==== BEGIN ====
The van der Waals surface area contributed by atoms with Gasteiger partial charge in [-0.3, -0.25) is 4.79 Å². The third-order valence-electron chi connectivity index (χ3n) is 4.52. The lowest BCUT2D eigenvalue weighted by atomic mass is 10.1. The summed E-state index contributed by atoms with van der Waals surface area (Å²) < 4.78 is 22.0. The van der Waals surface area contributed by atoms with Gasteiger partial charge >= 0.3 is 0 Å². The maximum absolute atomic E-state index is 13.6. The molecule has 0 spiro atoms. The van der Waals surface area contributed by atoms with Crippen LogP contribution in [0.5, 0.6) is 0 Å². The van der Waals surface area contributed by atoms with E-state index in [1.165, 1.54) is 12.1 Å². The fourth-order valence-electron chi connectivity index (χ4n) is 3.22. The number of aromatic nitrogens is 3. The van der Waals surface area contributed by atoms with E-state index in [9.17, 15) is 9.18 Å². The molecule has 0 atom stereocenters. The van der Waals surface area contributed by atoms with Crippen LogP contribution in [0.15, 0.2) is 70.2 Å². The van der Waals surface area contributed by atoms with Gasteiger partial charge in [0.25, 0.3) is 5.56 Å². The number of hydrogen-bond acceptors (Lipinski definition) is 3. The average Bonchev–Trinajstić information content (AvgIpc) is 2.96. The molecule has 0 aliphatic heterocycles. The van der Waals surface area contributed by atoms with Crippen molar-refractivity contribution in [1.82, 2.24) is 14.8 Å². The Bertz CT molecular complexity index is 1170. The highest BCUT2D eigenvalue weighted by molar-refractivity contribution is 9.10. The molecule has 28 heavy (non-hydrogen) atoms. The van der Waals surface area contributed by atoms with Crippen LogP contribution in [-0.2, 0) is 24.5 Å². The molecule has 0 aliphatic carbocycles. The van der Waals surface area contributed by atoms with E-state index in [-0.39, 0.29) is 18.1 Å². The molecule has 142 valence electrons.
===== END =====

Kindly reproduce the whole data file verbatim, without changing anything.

The van der Waals surface area contributed by atoms with Gasteiger partial charge in [-0.3, -0.25) is 4.79 Å². The third-order valence-electron chi connectivity index (χ3n) is 4.52. The lowest BCUT2D eigenvalue weighted by atomic mass is 10.1. The summed E-state index contributed by atoms with van der Waals surface area (Å²) < 4.78 is 22.0. The van der Waals surface area contributed by atoms with Gasteiger partial charge >= 0.3 is 0 Å². The maximum absolute atomic E-state index is 13.6. The molecule has 0 spiro atoms. The van der Waals surface area contributed by atoms with Crippen LogP contribution in [0.5, 0.6) is 0 Å². The van der Waals surface area contributed by atoms with E-state index in [1.165, 1.54) is 12.1 Å². The fourth-order valence-electron chi connectivity index (χ4n) is 3.22. The number of aromatic nitrogens is 3. The van der Waals surface area contributed by atoms with E-state index in [9.17, 15) is 9.18 Å². The molecule has 0 atom stereocenters. The van der Waals surface area contributed by atoms with Crippen LogP contribution in [0.15, 0.2) is 70.2 Å². The van der Waals surface area contributed by atoms with Gasteiger partial charge in [0.25, 0.3) is 5.56 Å². The number of hydrogen-bond acceptors (Lipinski definition) is 3. The average Bonchev–Trinajstić information content (AvgIpc) is 2.96. The molecule has 0 aliphatic heterocycles. The van der Waals surface area contributed by atoms with Crippen molar-refractivity contribution in [1.82, 2.24) is 14.8 Å². The Bertz CT molecular complexity index is 1170. The highest BCUT2D eigenvalue weighted by molar-refractivity contribution is 9.10. The molecule has 28 heavy (non-hydrogen) atoms. The van der Waals surface area contributed by atoms with Crippen LogP contribution in [-0.2, 0) is 24.5 Å². The molecule has 0 aliphatic carbocycles. The van der Waals surface area contributed by atoms with E-state index in [-0.39, 0.29) is 18.1 Å². The molecule has 142 valence electrons.